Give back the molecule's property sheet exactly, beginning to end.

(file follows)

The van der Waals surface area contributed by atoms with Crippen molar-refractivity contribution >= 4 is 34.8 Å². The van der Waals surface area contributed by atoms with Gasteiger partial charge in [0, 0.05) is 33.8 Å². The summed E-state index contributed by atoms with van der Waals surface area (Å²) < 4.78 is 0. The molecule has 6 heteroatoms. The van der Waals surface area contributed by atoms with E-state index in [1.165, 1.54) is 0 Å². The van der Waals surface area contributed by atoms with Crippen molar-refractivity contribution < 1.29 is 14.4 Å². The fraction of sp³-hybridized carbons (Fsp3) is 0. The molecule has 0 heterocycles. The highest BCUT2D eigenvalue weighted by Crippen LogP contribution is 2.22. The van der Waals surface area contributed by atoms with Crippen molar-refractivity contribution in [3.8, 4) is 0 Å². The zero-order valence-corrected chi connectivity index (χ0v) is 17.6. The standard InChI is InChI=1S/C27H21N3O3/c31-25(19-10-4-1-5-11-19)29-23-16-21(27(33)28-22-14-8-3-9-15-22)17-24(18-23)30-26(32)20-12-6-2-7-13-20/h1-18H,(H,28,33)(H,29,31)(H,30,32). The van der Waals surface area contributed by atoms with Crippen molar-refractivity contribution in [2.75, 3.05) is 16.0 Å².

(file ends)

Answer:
The van der Waals surface area contributed by atoms with Crippen molar-refractivity contribution >= 4 is 34.8 Å². The van der Waals surface area contributed by atoms with Gasteiger partial charge in [0, 0.05) is 33.8 Å². The summed E-state index contributed by atoms with van der Waals surface area (Å²) < 4.78 is 0. The molecule has 6 heteroatoms. The van der Waals surface area contributed by atoms with E-state index in [1.165, 1.54) is 0 Å². The van der Waals surface area contributed by atoms with Crippen molar-refractivity contribution < 1.29 is 14.4 Å². The fraction of sp³-hybridized carbons (Fsp3) is 0. The molecule has 0 heterocycles. The highest BCUT2D eigenvalue weighted by Crippen LogP contribution is 2.22. The van der Waals surface area contributed by atoms with Crippen molar-refractivity contribution in [3.8, 4) is 0 Å². The zero-order valence-corrected chi connectivity index (χ0v) is 17.6. The standard InChI is InChI=1S/C27H21N3O3/c31-25(19-10-4-1-5-11-19)29-23-16-21(27(33)28-22-14-8-3-9-15-22)17-24(18-23)30-26(32)20-12-6-2-7-13-20/h1-18H,(H,28,33)(H,29,31)(H,30,32). The van der Waals surface area contributed by atoms with Crippen molar-refractivity contribution in [2.75, 3.05) is 16.0 Å².